Chapter 261: Being A Professor
Translator: Henyee Translations Editor: Henyee Translations
Two editors in the editorial department of Nature Chemistry were working on the newly received manuscripts.
After all, this was one of the top journals in the world. Every manuscript they received had to undergo scrutinized review.
Although the majority of these theses would be heading for the garbage bin, some of them were excellent.
Suddenly, Kevin, who was reading the manuscripts, shouted.
“Unbelievable… Someone solved lithium dendrites?!”
Kevin’s voice caught the attention of his colleague.
Kerryman, who was holding a cup of coffee, stood up and walked next to Kevin’s computer. He looked at the screen and pushed his glasses as he said, “I can’t believe it… If this is real, the battery industry would undergo a technological revolution.”
This statement was not an exaggeration.
Right now, the technical bottleneck restricting lithium batteries was the problem of lithium dendrites. This was applicable in a portable bomb or a high-performance battery. The problem was who could solve the “silver fork” that pierced the diaphragm. Although it was only a small negative electrode material, its application was insanely broad.
Of course, the premise was that this thesis was true.
The two editors stared at this thesis for a long time, no one could make up their minds.
The format of the thesis didn’t have any problems, the writing also didn’t have any mistakes. This type of research experiment was definitely in-line with Nature submissions. But the problem was that this experiment was almost “too high tech”. Everyone was studying how to inhibit the growth of lithium dendrites, but this guy solved this problem completely?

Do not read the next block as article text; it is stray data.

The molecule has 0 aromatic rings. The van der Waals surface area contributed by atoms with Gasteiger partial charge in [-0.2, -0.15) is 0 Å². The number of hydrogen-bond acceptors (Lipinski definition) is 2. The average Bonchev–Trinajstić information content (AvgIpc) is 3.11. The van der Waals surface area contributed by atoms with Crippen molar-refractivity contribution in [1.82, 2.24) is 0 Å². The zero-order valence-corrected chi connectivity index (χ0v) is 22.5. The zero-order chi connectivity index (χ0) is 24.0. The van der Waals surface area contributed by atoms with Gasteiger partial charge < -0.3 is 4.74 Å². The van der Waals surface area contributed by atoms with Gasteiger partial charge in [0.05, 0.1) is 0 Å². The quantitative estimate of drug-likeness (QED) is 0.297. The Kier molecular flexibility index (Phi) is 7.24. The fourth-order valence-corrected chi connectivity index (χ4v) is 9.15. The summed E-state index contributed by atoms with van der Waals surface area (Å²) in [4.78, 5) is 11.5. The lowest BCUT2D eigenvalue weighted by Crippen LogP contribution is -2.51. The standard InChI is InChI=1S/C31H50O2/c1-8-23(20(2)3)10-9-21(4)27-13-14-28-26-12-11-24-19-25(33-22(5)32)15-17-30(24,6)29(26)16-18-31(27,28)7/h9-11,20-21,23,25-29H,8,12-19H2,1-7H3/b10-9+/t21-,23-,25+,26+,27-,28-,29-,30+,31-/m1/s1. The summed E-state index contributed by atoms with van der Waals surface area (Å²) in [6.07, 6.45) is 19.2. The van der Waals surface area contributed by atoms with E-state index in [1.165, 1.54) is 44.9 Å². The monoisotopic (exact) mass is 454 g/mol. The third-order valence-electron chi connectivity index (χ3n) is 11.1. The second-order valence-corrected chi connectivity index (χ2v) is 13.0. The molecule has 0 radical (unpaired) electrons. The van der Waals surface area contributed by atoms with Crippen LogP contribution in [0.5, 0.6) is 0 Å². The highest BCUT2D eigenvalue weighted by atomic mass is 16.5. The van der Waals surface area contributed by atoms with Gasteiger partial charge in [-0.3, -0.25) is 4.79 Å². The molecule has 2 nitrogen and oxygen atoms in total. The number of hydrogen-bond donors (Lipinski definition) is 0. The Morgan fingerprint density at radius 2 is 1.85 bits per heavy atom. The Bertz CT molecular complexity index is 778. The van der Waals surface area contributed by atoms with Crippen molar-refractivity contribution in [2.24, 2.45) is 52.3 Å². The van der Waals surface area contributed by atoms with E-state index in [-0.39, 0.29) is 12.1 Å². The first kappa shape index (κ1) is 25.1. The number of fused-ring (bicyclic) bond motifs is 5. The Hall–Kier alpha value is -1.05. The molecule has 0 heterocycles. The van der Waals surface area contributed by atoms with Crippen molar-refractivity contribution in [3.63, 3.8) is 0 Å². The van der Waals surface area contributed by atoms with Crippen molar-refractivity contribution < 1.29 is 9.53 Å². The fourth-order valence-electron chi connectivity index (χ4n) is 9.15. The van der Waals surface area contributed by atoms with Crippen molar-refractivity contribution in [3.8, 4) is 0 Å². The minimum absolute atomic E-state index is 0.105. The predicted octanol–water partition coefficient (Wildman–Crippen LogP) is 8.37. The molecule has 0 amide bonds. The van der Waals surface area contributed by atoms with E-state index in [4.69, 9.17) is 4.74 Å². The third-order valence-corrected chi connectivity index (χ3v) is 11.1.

Therefore, the two editors were hesitant.
Kerryman stood behind Kevin and asked, “What do you think about this?”
Kevin frowned and said, “I don’t know. The thesis itself doesn’t seem to have any problems. It’s definitely a breakthrough in the research of lithium batteries, but… I can’t make a definitive conclusion based on the thesis itself.”
Kerryman said, “The writer is from Princeton.”
Kevin sighed and said, “I know, he’s a mathematics professor. Not long ago he won the Crafoord Prize. However, I did some research and only found one material science thesis that he wrote.”
Kerryman paused for a second. He then said, “Professor Lu Zhou’s academic reputation is high, so I think he wouldn’t make any mistakes.”
Kevin asked, “Then your suggestion is?”
Kerryman said, “My suggestion is that if the thesis doesn’t have any problems, and it meets the requirements of our journal, then we should just throw it to the peer reviewers. If the experts think there’s no problem, then we should be fine.”
It was not like the journal was personally responsible.
Kevin said, “Then who do you think is appropriate?”
“MIT professor Moungi G Bawendi. He’s well versed in battery research. I think he’s a good choice,” said Kerryman. He paused for a second before he continued, “Since he reviewed Lu Zhou’s previous materials science thesis, I think his opinion is crucial.”
Kevin thought for a bit. He could not come up with a better idea.
“Then… We’ll just go with your suggestion.”
A week after the thesis submission, a piece of good news came from Nature. Lu Zhou’s thesis had passed the technical editor review and entered the peer review stage.
Lu Zhou was relieved to hear this news.